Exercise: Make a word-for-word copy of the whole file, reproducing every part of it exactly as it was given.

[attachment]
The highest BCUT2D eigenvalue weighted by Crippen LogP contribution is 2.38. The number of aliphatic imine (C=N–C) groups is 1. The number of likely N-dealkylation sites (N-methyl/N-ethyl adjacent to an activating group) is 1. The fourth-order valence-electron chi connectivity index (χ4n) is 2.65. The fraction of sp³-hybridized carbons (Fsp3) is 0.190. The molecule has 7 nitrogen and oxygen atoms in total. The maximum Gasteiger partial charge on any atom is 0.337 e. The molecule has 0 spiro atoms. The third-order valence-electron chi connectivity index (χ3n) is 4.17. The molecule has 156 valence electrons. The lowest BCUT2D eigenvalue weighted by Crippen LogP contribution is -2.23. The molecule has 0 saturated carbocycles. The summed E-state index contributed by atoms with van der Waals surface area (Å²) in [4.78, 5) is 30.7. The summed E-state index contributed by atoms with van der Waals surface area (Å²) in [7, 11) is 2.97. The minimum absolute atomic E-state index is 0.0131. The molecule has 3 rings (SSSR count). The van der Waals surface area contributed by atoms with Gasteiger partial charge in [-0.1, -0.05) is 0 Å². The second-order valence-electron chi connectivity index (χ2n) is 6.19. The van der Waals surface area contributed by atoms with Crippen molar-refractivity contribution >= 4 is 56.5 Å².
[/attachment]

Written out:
The highest BCUT2D eigenvalue weighted by Crippen LogP contribution is 2.38. The number of aliphatic imine (C=N–C) groups is 1. The number of likely N-dealkylation sites (N-methyl/N-ethyl adjacent to an activating group) is 1. The fourth-order valence-electron chi connectivity index (χ4n) is 2.65. The fraction of sp³-hybridized carbons (Fsp3) is 0.190. The molecule has 7 nitrogen and oxygen atoms in total. The maximum Gasteiger partial charge on any atom is 0.337 e. The molecule has 0 spiro atoms. The third-order valence-electron chi connectivity index (χ3n) is 4.17. The molecule has 156 valence electrons. The lowest BCUT2D eigenvalue weighted by Crippen LogP contribution is -2.23. The molecule has 0 saturated carbocycles. The summed E-state index contributed by atoms with van der Waals surface area (Å²) in [4.78, 5) is 30.7. The summed E-state index contributed by atoms with van der Waals surface area (Å²) in [7, 11) is 2.97. The minimum absolute atomic E-state index is 0.0131. The molecule has 3 rings (SSSR count). The van der Waals surface area contributed by atoms with Gasteiger partial charge in [-0.1, -0.05) is 0 Å². The second-order valence-electron chi connectivity index (χ2n) is 6.19. The van der Waals surface area contributed by atoms with Crippen molar-refractivity contribution >= 4 is 56.5 Å².